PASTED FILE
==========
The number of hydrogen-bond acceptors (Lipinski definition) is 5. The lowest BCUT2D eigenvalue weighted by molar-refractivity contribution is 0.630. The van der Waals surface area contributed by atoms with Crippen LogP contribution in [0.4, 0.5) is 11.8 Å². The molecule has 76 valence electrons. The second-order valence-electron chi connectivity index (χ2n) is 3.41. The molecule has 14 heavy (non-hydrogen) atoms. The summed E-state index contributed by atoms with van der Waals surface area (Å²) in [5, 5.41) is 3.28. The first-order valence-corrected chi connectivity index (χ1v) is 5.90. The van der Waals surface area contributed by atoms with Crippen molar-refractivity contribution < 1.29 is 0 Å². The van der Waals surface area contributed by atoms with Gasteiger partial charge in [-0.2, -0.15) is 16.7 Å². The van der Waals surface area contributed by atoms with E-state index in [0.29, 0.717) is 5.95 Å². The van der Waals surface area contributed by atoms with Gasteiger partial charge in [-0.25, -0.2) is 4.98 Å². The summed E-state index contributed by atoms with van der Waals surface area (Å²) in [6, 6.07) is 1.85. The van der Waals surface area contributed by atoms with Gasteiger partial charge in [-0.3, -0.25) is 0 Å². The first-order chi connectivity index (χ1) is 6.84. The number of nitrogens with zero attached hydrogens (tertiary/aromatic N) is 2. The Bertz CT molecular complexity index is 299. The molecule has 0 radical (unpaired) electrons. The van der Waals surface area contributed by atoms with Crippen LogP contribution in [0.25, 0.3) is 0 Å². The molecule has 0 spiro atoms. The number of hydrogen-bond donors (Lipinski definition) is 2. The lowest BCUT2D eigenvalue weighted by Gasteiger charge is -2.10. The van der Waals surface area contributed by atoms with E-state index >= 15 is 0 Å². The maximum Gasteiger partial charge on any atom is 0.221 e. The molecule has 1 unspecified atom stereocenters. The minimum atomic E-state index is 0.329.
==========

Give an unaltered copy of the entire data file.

The number of hydrogen-bond acceptors (Lipinski definition) is 5. The lowest BCUT2D eigenvalue weighted by molar-refractivity contribution is 0.630. The van der Waals surface area contributed by atoms with Crippen LogP contribution in [0.4, 0.5) is 11.8 Å². The molecule has 76 valence electrons. The second-order valence-electron chi connectivity index (χ2n) is 3.41. The molecule has 14 heavy (non-hydrogen) atoms. The summed E-state index contributed by atoms with van der Waals surface area (Å²) in [5, 5.41) is 3.28. The first-order valence-corrected chi connectivity index (χ1v) is 5.90. The van der Waals surface area contributed by atoms with Crippen molar-refractivity contribution < 1.29 is 0 Å². The van der Waals surface area contributed by atoms with Gasteiger partial charge in [-0.2, -0.15) is 16.7 Å². The van der Waals surface area contributed by atoms with E-state index in [0.29, 0.717) is 5.95 Å². The van der Waals surface area contributed by atoms with Gasteiger partial charge in [-0.25, -0.2) is 4.98 Å². The summed E-state index contributed by atoms with van der Waals surface area (Å²) in [6, 6.07) is 1.85. The van der Waals surface area contributed by atoms with Gasteiger partial charge in [-0.3, -0.25) is 0 Å². The first-order chi connectivity index (χ1) is 6.84. The number of nitrogens with zero attached hydrogens (tertiary/aromatic N) is 2. The Bertz CT molecular complexity index is 299. The molecule has 0 radical (unpaired) electrons. The van der Waals surface area contributed by atoms with Crippen LogP contribution in [0.25, 0.3) is 0 Å². The molecule has 0 spiro atoms. The number of hydrogen-bond donors (Lipinski definition) is 2. The lowest BCUT2D eigenvalue weighted by Gasteiger charge is -2.10. The van der Waals surface area contributed by atoms with E-state index >= 15 is 0 Å². The maximum Gasteiger partial charge on any atom is 0.221 e. The molecule has 1 unspecified atom stereocenters. The minimum atomic E-state index is 0.329.